There is an ugly strain of criminal and unethical leadership in the upper ranks of the American military. Despite the exemplary service of most American military members, a persistent minority of U.S. flag officers (Navy admirals and Army, Air Force, and Marine generals) have embroiled the profession in scandal since the Revolutionary War. In Generals and Admirals, Criminals and Crooks, award-winning author Jeffrey J. Matthews examines bad leadership in American military history over the past one hundred years, beginning with war crimes in the Philippine-American War and ending with the recent Fat Leonard corruption scandal.
The U.S. armed forces have long acknowledged the detrimental effects of toxic leadership. An expert on the subject, Colonel George E. Reed, U.S. Army retired, characterizes toxic leaders as those who willfully abuse and bully their subordinates as a means to self-interested ends and who, as a result, create unhealthy work climates. In Tarnished: Toxic Leadership in the U.S. Military, Reed laments, “It is not hard to find toxic leadership. Most military personnel have experienced it.” Furthermore, its frequent occurrence “represents a violation of the unwritten contract with the American people about how their sons and daughters should be treated while in service to the nation.”
The Pentagon has issued a multitude of regulations to curb overbearing toxic leaders in all branches of service. In 1993, for example, Secretary of Defense Les Aspin approved Joint Ethics Regulation (JER) as a single source of standards of ethical conduct and guidance for military leaders. Among the primary ethical values set forth in the JER were “caring” and “respect” for fellow Defense Department employees. Demonstrating compassion and kindness and treating people with dignity were also touted as “essential” acts of ethical and effective military leadership. According to the JER, considerate and empathetic leaders “help ensure that individuals are not treated solely as means to an end” and serve as a counterweight to the “temptation to pursue the mission at any cost.”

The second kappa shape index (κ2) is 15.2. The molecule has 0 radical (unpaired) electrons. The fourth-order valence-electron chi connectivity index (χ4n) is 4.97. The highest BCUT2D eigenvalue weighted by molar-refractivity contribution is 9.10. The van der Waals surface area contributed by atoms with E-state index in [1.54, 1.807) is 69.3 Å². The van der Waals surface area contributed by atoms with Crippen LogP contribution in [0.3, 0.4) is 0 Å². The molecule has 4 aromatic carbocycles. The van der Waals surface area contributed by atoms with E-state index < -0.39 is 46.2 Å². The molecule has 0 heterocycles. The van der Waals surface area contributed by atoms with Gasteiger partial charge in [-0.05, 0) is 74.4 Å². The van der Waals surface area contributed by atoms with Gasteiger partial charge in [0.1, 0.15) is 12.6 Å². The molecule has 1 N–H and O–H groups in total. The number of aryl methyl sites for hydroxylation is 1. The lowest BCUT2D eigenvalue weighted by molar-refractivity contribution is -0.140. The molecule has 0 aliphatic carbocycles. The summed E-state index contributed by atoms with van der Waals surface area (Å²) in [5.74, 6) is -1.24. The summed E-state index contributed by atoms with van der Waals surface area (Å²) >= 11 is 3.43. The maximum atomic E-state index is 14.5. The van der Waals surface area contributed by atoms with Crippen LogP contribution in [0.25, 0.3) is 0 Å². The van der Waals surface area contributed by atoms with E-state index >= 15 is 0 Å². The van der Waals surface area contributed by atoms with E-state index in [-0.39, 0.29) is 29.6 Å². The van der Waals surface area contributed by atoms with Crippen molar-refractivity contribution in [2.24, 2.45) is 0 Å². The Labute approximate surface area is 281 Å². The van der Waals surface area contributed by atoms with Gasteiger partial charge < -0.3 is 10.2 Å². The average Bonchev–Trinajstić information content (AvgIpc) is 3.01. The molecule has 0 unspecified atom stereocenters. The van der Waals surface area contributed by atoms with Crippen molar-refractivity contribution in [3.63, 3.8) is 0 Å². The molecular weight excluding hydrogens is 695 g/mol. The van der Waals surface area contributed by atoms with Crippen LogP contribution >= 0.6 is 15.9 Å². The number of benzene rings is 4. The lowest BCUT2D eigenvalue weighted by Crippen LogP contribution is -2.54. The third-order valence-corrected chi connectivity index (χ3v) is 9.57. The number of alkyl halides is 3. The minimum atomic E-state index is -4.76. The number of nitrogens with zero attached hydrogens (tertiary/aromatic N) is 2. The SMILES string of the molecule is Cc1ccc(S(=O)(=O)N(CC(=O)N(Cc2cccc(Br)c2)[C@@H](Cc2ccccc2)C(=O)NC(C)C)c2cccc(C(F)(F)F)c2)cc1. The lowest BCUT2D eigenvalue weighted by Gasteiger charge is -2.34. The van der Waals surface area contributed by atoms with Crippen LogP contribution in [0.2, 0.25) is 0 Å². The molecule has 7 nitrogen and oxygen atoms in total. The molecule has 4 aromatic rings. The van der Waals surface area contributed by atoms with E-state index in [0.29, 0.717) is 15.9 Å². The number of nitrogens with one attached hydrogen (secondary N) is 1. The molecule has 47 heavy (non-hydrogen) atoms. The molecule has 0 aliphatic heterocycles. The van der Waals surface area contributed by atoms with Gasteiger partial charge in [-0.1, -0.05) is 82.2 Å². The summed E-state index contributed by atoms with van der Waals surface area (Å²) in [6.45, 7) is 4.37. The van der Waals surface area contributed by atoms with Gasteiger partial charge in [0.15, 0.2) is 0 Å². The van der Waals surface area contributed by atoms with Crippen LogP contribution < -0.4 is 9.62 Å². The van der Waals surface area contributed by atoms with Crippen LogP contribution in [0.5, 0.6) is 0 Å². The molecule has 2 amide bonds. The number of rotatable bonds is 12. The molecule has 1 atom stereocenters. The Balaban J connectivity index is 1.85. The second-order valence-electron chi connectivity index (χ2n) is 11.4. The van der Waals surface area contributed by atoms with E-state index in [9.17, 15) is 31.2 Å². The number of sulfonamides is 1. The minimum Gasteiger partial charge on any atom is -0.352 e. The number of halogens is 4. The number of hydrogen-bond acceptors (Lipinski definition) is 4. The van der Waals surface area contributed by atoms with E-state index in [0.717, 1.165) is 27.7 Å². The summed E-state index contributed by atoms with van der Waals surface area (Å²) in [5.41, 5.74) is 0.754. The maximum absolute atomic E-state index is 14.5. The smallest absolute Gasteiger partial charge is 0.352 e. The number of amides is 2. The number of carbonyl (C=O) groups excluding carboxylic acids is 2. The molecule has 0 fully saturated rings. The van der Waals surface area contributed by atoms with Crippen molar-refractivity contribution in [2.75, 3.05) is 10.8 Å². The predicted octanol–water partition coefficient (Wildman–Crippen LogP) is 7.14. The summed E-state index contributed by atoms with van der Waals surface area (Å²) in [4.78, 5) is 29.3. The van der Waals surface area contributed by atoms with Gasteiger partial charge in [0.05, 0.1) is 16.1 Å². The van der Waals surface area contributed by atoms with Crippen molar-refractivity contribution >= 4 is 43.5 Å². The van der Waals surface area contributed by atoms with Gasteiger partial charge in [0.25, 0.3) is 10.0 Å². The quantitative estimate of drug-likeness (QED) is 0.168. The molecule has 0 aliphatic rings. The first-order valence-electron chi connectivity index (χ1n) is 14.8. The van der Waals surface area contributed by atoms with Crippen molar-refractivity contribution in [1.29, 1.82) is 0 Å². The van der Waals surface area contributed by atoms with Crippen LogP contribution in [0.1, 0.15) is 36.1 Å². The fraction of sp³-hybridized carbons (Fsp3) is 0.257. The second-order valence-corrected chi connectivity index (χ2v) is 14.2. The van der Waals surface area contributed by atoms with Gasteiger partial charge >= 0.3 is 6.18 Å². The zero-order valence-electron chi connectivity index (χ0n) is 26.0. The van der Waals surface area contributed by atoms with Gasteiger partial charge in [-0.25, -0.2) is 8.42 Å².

Nevertheless, toxic leadership proliferated. In 2003, Army Secretary Thomas E. White, a retired brigadier general, asked the Army War College to investigate the ongoing problem of “destructive” military leaders. The qualitative study, based on focus groups, revealed that an overwhelming number of officers had experienced abusive and self-centered superiors who lacked concern for the welfare of subordinates and who willfully soured the workplace. Five years later, a quantitative study of students at the Army War College revealed that every officer surveyed had dealt with a toxic superior at the rank of colonel or higher. In addition, more than half of the respondents had seriously considered leaving the profession of arms because of bad leadership. The war college students further reported that 11 percent of general officers and civilian executives were perceived “unfavorably” and that 8 percent were absolutely “toxic.” The officers’ personal experience with destructive leaders did not vary significantly by gender, race, or service branch.
The Army War College survey was replicated in 2009 by consulting 167 active-duty Army majors attending the Command and General Staff College, Fort Leavenworth, Kansas. Eighteen percent of the respondents said that their superiors—lieutenant colonels and colonels—had “toxic” leadership styles, and, like the war college students, more than half of the majors had contemplated leaving the service because of tyrannical superiors. The authors of the study predicted that toxic leadership would persist because powerful “cultural norms,” including blind loyalty and a chain of command that dissuades officers from offering constructive feedback to superiors and other authorities. Moreover, speaking hard truths to power risks retribution and career derailment.